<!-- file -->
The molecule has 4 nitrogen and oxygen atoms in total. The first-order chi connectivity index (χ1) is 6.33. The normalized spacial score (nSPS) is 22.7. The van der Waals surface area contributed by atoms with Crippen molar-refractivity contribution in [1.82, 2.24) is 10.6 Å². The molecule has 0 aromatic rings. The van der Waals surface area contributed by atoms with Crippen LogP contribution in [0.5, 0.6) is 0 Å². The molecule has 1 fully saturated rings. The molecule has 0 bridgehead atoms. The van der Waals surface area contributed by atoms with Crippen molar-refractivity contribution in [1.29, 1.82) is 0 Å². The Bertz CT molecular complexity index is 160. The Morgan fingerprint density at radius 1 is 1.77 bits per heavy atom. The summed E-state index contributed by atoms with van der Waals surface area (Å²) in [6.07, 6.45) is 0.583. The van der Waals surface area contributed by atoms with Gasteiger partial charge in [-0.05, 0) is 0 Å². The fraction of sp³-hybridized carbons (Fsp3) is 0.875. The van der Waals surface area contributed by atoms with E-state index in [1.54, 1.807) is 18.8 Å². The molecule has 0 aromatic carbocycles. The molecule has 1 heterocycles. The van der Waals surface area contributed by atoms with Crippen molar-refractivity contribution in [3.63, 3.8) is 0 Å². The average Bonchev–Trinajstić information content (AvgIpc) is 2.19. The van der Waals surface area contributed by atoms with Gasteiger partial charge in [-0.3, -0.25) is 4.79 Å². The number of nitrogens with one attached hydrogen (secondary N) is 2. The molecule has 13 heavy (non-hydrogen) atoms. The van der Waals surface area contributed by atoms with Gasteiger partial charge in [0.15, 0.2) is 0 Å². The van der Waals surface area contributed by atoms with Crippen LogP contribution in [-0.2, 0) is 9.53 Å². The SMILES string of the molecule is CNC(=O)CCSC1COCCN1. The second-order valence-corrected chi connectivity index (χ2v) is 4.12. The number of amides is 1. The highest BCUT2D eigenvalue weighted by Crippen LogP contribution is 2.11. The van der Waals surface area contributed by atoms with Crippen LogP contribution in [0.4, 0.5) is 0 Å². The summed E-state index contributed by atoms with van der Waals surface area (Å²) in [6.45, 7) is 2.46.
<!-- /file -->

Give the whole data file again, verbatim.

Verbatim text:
The molecule has 4 nitrogen and oxygen atoms in total. The first-order chi connectivity index (χ1) is 6.33. The normalized spacial score (nSPS) is 22.7. The van der Waals surface area contributed by atoms with Crippen molar-refractivity contribution in [1.82, 2.24) is 10.6 Å². The molecule has 0 aromatic rings. The van der Waals surface area contributed by atoms with Crippen LogP contribution in [0.5, 0.6) is 0 Å². The molecule has 1 fully saturated rings. The molecule has 0 bridgehead atoms. The van der Waals surface area contributed by atoms with Crippen molar-refractivity contribution in [1.29, 1.82) is 0 Å². The Bertz CT molecular complexity index is 160. The Morgan fingerprint density at radius 1 is 1.77 bits per heavy atom. The summed E-state index contributed by atoms with van der Waals surface area (Å²) in [6.07, 6.45) is 0.583. The van der Waals surface area contributed by atoms with Gasteiger partial charge in [-0.05, 0) is 0 Å². The fraction of sp³-hybridized carbons (Fsp3) is 0.875. The van der Waals surface area contributed by atoms with E-state index in [1.54, 1.807) is 18.8 Å². The molecule has 0 aromatic carbocycles. The molecule has 1 heterocycles. The van der Waals surface area contributed by atoms with Crippen molar-refractivity contribution in [3.63, 3.8) is 0 Å². The average Bonchev–Trinajstić information content (AvgIpc) is 2.19. The van der Waals surface area contributed by atoms with Gasteiger partial charge in [-0.3, -0.25) is 4.79 Å². The number of nitrogens with one attached hydrogen (secondary N) is 2. The molecule has 13 heavy (non-hydrogen) atoms. The van der Waals surface area contributed by atoms with Gasteiger partial charge in [0.15, 0.2) is 0 Å². The van der Waals surface area contributed by atoms with Crippen LogP contribution in [-0.2, 0) is 9.53 Å². The SMILES string of the molecule is CNC(=O)CCSC1COCCN1. The second-order valence-corrected chi connectivity index (χ2v) is 4.12. The number of amides is 1. The highest BCUT2D eigenvalue weighted by Crippen LogP contribution is 2.11. The van der Waals surface area contributed by atoms with Crippen LogP contribution in [0.4, 0.5) is 0 Å². The summed E-state index contributed by atoms with van der Waals surface area (Å²) in [6.45, 7) is 2.46.